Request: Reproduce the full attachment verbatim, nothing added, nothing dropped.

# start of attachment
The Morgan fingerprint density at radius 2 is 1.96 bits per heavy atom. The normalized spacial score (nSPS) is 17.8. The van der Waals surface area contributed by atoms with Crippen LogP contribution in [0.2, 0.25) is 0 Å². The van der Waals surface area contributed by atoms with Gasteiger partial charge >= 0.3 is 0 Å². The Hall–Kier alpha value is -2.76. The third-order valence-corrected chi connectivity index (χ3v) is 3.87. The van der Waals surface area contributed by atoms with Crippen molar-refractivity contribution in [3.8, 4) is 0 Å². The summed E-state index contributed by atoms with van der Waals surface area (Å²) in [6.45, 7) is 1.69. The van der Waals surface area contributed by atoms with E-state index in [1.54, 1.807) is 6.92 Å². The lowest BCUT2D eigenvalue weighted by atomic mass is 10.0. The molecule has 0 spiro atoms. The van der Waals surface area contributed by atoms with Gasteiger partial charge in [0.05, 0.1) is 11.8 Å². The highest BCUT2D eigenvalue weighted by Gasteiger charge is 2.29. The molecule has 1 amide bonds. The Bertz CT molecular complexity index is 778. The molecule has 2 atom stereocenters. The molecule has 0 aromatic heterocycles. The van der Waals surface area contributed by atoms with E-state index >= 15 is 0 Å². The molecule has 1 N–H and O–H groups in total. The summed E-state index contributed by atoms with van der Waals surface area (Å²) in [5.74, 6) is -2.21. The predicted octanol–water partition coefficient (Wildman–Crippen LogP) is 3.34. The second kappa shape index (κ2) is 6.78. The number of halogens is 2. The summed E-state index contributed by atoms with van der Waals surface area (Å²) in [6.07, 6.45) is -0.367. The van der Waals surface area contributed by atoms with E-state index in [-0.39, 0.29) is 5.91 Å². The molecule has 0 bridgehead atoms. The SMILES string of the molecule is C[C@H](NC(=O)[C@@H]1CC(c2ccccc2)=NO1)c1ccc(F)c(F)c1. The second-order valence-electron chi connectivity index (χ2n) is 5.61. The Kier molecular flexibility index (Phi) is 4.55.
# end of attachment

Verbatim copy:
The Morgan fingerprint density at radius 2 is 1.96 bits per heavy atom. The normalized spacial score (nSPS) is 17.8. The van der Waals surface area contributed by atoms with Crippen LogP contribution in [0.2, 0.25) is 0 Å². The van der Waals surface area contributed by atoms with Gasteiger partial charge >= 0.3 is 0 Å². The Hall–Kier alpha value is -2.76. The third-order valence-corrected chi connectivity index (χ3v) is 3.87. The van der Waals surface area contributed by atoms with Crippen molar-refractivity contribution in [3.8, 4) is 0 Å². The summed E-state index contributed by atoms with van der Waals surface area (Å²) in [6.45, 7) is 1.69. The van der Waals surface area contributed by atoms with E-state index in [1.54, 1.807) is 6.92 Å². The lowest BCUT2D eigenvalue weighted by atomic mass is 10.0. The molecule has 0 spiro atoms. The van der Waals surface area contributed by atoms with Gasteiger partial charge in [0.05, 0.1) is 11.8 Å². The highest BCUT2D eigenvalue weighted by Gasteiger charge is 2.29. The molecule has 1 amide bonds. The Bertz CT molecular complexity index is 778. The molecule has 2 atom stereocenters. The molecule has 0 aromatic heterocycles. The van der Waals surface area contributed by atoms with E-state index >= 15 is 0 Å². The molecule has 1 N–H and O–H groups in total. The summed E-state index contributed by atoms with van der Waals surface area (Å²) in [5.74, 6) is -2.21. The predicted octanol–water partition coefficient (Wildman–Crippen LogP) is 3.34. The second kappa shape index (κ2) is 6.78. The number of halogens is 2. The summed E-state index contributed by atoms with van der Waals surface area (Å²) in [6.07, 6.45) is -0.367. The van der Waals surface area contributed by atoms with E-state index in [-0.39, 0.29) is 5.91 Å². The molecule has 0 bridgehead atoms. The SMILES string of the molecule is C[C@H](NC(=O)[C@@H]1CC(c2ccccc2)=NO1)c1ccc(F)c(F)c1. The second-order valence-electron chi connectivity index (χ2n) is 5.61. The Kier molecular flexibility index (Phi) is 4.55.